The Circadian Clock of Fat Cells By: Megan Kelly (CNP)
We accept the concept of circadian rhythms as they apply to sleep and hormones, but what if they were affecting your fat cells as well!?
A recent study suggests that, in fact, they are!
In the study, participants with relatively normal circadian rhythms underwent some restrictions for 10 days in order to keep their routines and meals regulated. Then, over the course of three days, their sleep and meal times were regulated in cycles. Finally, participants were placed in a 37 hour “constant” routine. This involved no changes in light/dark, feed/fast, and sleep/wake cycles. Daylight and temperature were strictly controlled and food was evenly distributed to rule out any other impacts on the fat cells’ metabolism.
Researchers biopsied the fat cells every 6 hours, and measured the gene expression to figure out how functions changed throughout the day. They determined that there were very clear distinctions between fat cells in the morning and at night.
Gene expression independent of light and feeding happened at specific times of the day, telling us that the time of the day itself matters when it comes to fat cell activity.
During the night, fat cells performed antioxidant actions and metabolized organic acids and broke down fat.
Contrastingly, during the daytime, fat cells were more involved in active function, like regulating gene expression and nucleic acid binding.
In the morning, genes in fat cells work on the deeper functions in our DNA like transcription and translation.
Since fat cells are an active hormonal tissue, they influence appetite and metabolism, and they have their own independent time-based rhythms.
From studies like this one, we are learning more and more about cellular function and gaining insight into how lifestyle elements like fasting, food intake timing, sleep and time of day can have deep impacts on our cellular health.
How Can You Optimize Your Circadian Rhythm?
Here are a few suggestions to get you started:
1) Avoid Blue Light at Night
Blue light tells your brain that it is daytime, interrupting your ability to make the hormones and neurotransmitters you need to fall asleep! In the evening, consider using lamps instead of any bright overhead lighting, avoid using your phone or laptop, turn of your TV when the sun goes down, or try some blue blocker glasses if you don’t want to do any of the above. It may also help to wear an eye mask while sleeping.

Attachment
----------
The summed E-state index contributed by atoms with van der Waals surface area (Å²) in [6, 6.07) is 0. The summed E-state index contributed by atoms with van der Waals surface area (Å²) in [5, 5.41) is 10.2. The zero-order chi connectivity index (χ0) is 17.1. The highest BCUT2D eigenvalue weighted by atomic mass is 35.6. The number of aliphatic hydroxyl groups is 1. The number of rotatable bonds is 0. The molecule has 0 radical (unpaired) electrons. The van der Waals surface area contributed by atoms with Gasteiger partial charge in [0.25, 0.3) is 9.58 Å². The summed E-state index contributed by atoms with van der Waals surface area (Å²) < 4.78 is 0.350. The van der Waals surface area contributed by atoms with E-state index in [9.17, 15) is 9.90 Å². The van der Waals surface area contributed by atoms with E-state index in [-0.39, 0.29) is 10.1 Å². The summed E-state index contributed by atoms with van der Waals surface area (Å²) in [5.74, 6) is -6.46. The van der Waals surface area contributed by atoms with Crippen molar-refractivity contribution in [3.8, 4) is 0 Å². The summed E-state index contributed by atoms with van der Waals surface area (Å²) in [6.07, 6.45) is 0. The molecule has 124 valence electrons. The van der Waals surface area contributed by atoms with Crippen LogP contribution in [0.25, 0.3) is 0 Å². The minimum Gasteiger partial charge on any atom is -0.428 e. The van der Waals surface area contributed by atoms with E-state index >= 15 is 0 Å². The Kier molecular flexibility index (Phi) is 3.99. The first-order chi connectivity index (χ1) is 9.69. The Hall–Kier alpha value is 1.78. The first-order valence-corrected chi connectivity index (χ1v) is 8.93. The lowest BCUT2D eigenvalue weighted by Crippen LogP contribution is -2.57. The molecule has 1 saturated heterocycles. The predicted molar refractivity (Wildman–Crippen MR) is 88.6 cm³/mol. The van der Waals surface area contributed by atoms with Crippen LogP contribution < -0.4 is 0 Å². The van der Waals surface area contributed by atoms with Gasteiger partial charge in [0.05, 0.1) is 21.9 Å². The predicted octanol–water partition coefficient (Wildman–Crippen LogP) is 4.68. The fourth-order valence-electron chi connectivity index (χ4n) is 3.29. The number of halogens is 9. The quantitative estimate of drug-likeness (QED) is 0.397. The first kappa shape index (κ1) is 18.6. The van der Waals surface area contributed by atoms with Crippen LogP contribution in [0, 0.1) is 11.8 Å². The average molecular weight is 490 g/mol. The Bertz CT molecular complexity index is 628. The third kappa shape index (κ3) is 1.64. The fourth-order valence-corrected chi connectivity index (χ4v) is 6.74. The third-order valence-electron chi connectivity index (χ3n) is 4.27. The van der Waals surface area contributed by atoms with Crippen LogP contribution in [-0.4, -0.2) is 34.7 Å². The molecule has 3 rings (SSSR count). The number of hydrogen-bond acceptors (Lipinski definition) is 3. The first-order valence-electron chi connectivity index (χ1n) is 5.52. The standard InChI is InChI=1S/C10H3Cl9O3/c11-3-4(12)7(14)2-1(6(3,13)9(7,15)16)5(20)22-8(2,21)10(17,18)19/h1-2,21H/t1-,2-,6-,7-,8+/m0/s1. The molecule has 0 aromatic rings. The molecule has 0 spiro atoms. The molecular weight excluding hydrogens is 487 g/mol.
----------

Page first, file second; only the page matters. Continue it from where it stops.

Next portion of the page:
If you really want to use your computer and phone at night, you may also consider downloading an app that reduces the amount of blue light emitted from your device. Try the “Flux” app for computers and “NightShift” for iPhone.
2) Time Restricted Feeding
Restricting your daily eating window to 12 hours or less, ideally during the daytime, may be ideal for supporting circadian rhythms. Recent studies suggest that we actually see greater benefit from skipping dinner in an effort to intermittent fast than skipping breakfast. Due to circadian rhythms, our insulin sensitivity is better in the morning than at night!
Even if you don’t want to skip dinner, however, you will likely benefit simply by stopping eating at 7pm and not eating again until 7am the following morning.
3) Expose Yourself to Sunlight During the Day
Ideally, get at least 30 minutes outdoors each day, preferably in the morning. Many people also benefit from a “Happy Light” indoors to mimic sun exposure, especially in the darker winter months.
REFERENCE: Circadian regulation in human white adipose tissue revealed by transcriptome and metabolic network analysis. Scientific Reports, 9(1), 2641. https://doi.org/10.1038/s41598-019-39668-3 Christou, S., Wehrens, S. M. T., Isherwood, C., Moller-Levet, C.S., Wu, H, Revell, V. L., … Johnston, J. D., (2019).